Rating – Safe D

CA-7 – Here we have our first truly competitive contest in California.  Dan Lungren has represented Sacramento’s eastern suburbs for a while now, but he’s very weak and vulnerable.  The district was won by Obama 51-46 in 2008.  Lungren has fundraised well, raising 1.7 million and holding 1.08 million in the bank.  The problem with that is that his 2010 opponent, physician Ami Bera, is back for a rematch and has fundraised better than any challenger in the country, raising 1.98 million and holding 1.44 million in the bank, way above Lungren’s total.  Bera ran strongly in 2010 despite the red wave, just not strongly enough to win.  This year, with a better district and a better year, I think he kicks the door down.
Rating – Toss Up / Tilt Democratic
Region Swing – Democrats +1.5
National Swing – Democrats +12

CA-8 – This seat is a virtual wasteland of desert, mountains, and pure wilderness stretching from Mono County to San Bernadino County.  Republican Jerry Lewis is retiring, which set up a free-for-all in the top 2 primary.  The one democrat in the race, Jackie Conaway, failed to advance, putting 2 republicans, Gregg Imus and Paul Cook, into the general election.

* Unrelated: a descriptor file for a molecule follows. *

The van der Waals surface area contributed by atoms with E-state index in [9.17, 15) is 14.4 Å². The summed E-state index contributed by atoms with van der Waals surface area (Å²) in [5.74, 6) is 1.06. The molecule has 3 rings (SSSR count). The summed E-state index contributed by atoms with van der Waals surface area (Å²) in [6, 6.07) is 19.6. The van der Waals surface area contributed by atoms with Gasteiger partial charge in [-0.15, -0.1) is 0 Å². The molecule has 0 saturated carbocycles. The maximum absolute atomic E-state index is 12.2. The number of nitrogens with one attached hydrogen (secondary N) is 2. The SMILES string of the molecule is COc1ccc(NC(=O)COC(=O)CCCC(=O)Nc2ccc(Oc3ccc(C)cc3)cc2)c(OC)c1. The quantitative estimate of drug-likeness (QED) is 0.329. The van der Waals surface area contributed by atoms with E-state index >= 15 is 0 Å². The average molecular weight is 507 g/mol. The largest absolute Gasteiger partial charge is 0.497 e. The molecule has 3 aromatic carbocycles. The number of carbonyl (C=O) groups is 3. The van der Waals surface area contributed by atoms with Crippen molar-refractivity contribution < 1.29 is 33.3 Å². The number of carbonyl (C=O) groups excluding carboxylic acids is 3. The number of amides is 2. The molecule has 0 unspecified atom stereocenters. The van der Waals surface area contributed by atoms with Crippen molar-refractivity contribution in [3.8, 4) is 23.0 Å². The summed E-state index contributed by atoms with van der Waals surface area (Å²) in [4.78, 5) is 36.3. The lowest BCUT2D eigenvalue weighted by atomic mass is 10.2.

Rating – Safe R

CA-9 – This district takes in most of the San Joaquin Valley and is fairly swingy in most years.  Obama won 56-41 here in 2008, but there is cause for concern because republican challenger Ricky Gill has raised 1.78 million and holds 1.02 million in the bank, outstripping democratic representative Jerry McNerney.  To be fair, McNerney hasn’t been a slouch, raising 1.48 million and holding 889k in the bank.  Further, McNerney held on during the 2010 red wave against my expectations, in a redder district than the one he has now.  This still leans toward McNerney, but if Gill campaigns well this could be a nailbiter on election night.
Rating – Leans Democratic

CA-10 – This central valley district is centered on Modesto, and is home to representative Jeff Denham.  The seat is R+5 officially, but went for Obama 50-47 in 2008.  Denham is sitting on a nice warchest of 1.2 million in the bank, but his opponent, Jose Hernandez, has been doing well on the fundraising front, raising 844k and holding 460k in the bank, enough to run a capable challenge.  I’m not familiar with this area and whether its ancestrally D or R, my guess would be R, so Denham definitely has the edge.